Play an Environmentally Conscious Round of Golf

Salmon are a true symbol of the Northwest, and at Willows Run in Redmond you can shoot a round knowing you’re playing on a Salmon-Safe certified course.

The certification comes from Salmon-Safe, a Portland-based nonprofit that is allied with Stewardship Partners. To earn the certification, a golf course must meet conditions such as water consumption reduction, erosion and sediment control, habitat protection and restoration, pest management planning, and storm water management.

Courses like Willows Run help salmon by reducing the pollution that gets into streams and the Puget Sound.

“If you love golfing, fishing, and the environment, (salmon-safe) golf courses offer a win-win,” said David Burger, executive director of Stewardship Partners.

Willows Run uses less than half the amount of fertilizer per acre normally used at a golf course. A restoration area along the fourth hole has habitat potential by decreasing the need for buffers between the road and course.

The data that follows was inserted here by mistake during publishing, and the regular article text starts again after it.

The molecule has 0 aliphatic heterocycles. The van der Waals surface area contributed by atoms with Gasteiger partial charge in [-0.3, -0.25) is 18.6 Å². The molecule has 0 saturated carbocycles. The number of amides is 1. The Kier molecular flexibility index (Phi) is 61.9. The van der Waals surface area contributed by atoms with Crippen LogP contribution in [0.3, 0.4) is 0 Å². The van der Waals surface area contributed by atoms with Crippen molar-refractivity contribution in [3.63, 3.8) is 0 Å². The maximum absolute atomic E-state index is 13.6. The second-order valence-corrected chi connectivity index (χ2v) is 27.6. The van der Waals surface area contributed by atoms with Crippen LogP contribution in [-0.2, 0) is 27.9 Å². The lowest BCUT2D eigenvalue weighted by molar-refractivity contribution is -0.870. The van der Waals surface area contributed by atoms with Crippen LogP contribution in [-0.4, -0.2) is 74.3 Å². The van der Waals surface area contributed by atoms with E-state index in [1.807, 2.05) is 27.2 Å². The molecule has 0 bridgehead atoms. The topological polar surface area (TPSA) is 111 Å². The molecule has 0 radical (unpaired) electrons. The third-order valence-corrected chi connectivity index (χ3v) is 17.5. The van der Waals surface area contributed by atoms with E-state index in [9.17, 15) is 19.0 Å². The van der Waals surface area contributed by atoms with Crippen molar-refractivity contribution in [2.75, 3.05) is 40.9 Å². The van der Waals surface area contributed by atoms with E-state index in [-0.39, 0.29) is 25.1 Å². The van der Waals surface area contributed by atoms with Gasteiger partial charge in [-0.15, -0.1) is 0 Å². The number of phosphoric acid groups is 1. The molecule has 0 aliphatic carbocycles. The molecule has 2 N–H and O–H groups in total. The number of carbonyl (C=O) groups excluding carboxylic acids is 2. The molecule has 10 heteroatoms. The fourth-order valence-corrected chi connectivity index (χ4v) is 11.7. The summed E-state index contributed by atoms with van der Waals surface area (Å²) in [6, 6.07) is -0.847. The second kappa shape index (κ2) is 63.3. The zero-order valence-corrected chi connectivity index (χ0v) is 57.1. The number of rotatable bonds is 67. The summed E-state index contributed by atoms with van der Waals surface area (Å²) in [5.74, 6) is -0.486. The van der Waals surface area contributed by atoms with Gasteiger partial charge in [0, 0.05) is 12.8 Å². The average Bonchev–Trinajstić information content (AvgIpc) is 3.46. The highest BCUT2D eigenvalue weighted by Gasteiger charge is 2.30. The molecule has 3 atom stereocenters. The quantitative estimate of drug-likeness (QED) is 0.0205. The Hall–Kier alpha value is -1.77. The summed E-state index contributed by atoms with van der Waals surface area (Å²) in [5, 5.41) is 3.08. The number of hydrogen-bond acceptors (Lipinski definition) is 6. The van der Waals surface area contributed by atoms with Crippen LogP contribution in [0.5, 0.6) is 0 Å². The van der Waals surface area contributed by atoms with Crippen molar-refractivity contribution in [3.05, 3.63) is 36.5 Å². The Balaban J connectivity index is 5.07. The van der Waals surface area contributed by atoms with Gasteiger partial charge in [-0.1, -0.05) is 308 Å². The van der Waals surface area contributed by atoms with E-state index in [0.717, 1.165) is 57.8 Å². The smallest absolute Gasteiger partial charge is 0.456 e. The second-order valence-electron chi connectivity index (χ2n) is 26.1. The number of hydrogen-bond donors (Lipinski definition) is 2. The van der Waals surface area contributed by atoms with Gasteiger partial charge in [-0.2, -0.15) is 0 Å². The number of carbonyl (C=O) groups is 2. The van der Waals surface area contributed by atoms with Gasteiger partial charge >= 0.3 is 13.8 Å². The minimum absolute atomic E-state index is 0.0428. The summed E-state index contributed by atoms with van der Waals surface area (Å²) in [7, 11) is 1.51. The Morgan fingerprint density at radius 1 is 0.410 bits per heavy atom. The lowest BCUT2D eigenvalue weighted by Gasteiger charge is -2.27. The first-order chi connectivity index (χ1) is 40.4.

The course also participates in King County’s recycled water program. Recycled water reduces the consumption of freshwater sources and also helps preserve the instream flow that is critical to salmon habitat.

If you’re looking for a golf road trip that’s salmon safe, visit Salish Cliffs in Shelton, which was the first Salmon-Safe certified course in the state and the world. Druids Glen in Covington has the certification, too. FORE!


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